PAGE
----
Court declines House Democrats' motion to intervene in genital mutilation case
Washington — A federal court has denied House Democrats' request to intervene in the appeal of a Michigan criminal case to defend the constitutionality of the federal law prohibiting female genital mutilation.
House Democratic leaders over the summer had asked the U.S Circuit Court of Appeals for the 6th Circuit to let them take up the 1996 law's defense after the Department of Justice declined to appeal a ruling invalidating the law as unconstitutional last year.
At the time, House Speaker Nancy Pelosi said the Trump administration’s "sudden refusal to advance legal arguments to defend a long-standing federal statute criminalizing this horrific act disrespects the health and futures of vulnerable women and girls.’’
Late Friday, the 6th Circuit denied the request to intervene and granted a motion by the parties to voluntarily dismiss the appeal.
A Pelosi spokesman said Friday the House was reviewing its options. The prosecution was the first of its kind nationwide under the 1996 law.
Peter Henning, a former federal prosecutor who now teaches law at Wayne State University, said the court denying the House’s motion to intervene was not a surprise.
“This was a long shot from the beginning because the Justice Department is responsible for criminal prosecutions, not the House of Representatives,” Henning said.
“Congress does not have prosecutorial authority.”
The case involves a team of Metro Detroit doctors accused of mutilating the genitalia of nine girls at a Livonia clinic since 2015.
U.S. District Judge Bernard Friedman in November dismissed the genital mutilation charges against the doctors as unconstitutional on the grounds that the statute at issue lacked a connection to interstate commerce.
Federal prosecutors initially filed a notice of appeal, but Solicitor General Noel Francisco earlier this year determined his department "lacks a reasonable defense" of the statute's constitutionality in light of Friedman's ruling.
Francisco shared his decision to abandon the appeal with Congress in a letter condemning FGM as "an especially heinous practice" and urging lawmakers to amend the law to ensure it could pass constitutional muster in the future. His staff provided a detailed legislative proposal to Judiciary committee leaders in both chambers.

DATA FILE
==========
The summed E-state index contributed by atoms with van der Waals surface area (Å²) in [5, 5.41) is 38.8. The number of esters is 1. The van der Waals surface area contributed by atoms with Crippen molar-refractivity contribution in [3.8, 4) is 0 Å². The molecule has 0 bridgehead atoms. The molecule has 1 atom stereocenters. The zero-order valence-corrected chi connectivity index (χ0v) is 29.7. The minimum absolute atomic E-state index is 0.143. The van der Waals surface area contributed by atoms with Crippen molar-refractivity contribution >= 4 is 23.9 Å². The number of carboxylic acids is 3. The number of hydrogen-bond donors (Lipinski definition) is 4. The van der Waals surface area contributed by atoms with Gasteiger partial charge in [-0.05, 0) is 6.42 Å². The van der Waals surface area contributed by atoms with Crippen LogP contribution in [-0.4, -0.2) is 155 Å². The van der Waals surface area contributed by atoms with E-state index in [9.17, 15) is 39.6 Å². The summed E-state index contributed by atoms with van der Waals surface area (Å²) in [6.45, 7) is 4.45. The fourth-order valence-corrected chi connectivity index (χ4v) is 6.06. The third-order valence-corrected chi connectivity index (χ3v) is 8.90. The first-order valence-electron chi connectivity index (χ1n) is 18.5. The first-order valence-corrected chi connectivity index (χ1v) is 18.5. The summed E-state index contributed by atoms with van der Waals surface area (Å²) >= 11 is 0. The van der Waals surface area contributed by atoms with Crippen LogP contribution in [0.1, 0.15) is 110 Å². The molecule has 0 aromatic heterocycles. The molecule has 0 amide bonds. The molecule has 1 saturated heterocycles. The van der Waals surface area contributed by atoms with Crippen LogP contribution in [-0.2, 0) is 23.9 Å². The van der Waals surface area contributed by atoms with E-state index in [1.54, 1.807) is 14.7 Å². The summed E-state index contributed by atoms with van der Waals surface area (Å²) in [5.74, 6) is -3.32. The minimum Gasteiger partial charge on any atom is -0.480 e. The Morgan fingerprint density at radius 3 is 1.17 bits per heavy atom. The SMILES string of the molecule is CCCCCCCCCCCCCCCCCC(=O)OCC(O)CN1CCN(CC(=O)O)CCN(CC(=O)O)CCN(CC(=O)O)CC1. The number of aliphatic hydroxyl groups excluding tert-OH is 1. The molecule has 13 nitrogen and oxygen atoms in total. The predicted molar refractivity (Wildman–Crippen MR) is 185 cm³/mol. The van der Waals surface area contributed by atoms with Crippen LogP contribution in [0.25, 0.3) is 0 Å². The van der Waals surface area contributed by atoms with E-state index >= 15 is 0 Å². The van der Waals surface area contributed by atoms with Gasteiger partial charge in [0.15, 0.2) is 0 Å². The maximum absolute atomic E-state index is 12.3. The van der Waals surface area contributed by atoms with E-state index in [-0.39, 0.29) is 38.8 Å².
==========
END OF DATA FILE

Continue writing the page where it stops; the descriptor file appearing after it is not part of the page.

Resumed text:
House leaders — after a 3-2 party-line vote of its Bipartisan Legal Advisory Group — filed the motion to intervene soon after in April, which the government and the defendants opposed.
The Department of Justice argued that only the executive branch has prosecutorial power, and that no law or procedural rules authorize the Congress to intervene in a criminal case.
"Given the broad condemnation of this abhorrent practice, it is inexplicable that the House has not acted on the department's (legislative) proposal," DOJ attorneys wrote in a brief the following month.
"If the defendants in this case are to go to prison it should not be at the behest of three members of the House's Bipartisan Legal Advisory Group."
Lawyers involved in the motion on both sides said it was the first time the House of Representatives has attempted to intervene in a pending criminal case to defend a statute after federal prosecutors declined to do so on appeal.
Previously, the House has intervened only in civil cases in order to defend statutes such as the Affordable Care Act or the Defense of Marriage Act, when the Department of Justice declined not to pursue appeals.
Attorneys for House Democrats argued that the chamber has a "unique interest in defending its own enactments against judicial invalidation when the executive branch has abandoned its defense of those enactments."
"In this instance, intervention by the House is warranted because reasonable arguments can be made in defense of" the statute, the attorneys continued.
"The House's participation in this suit will thus materially aid this court in determining whether the FGM statute can survive constitutional scrutiny, and thereby serve as a basis for the defendants' prosecution in court."
The House stressed that female genital mutilation is a "serious" public health problem in the U.S. internationally, citing figures from the Centers for Disease Control and Prevention estimating that more than 500,000 women and girls are either victims or at risk of being victims of the procedure in the United States.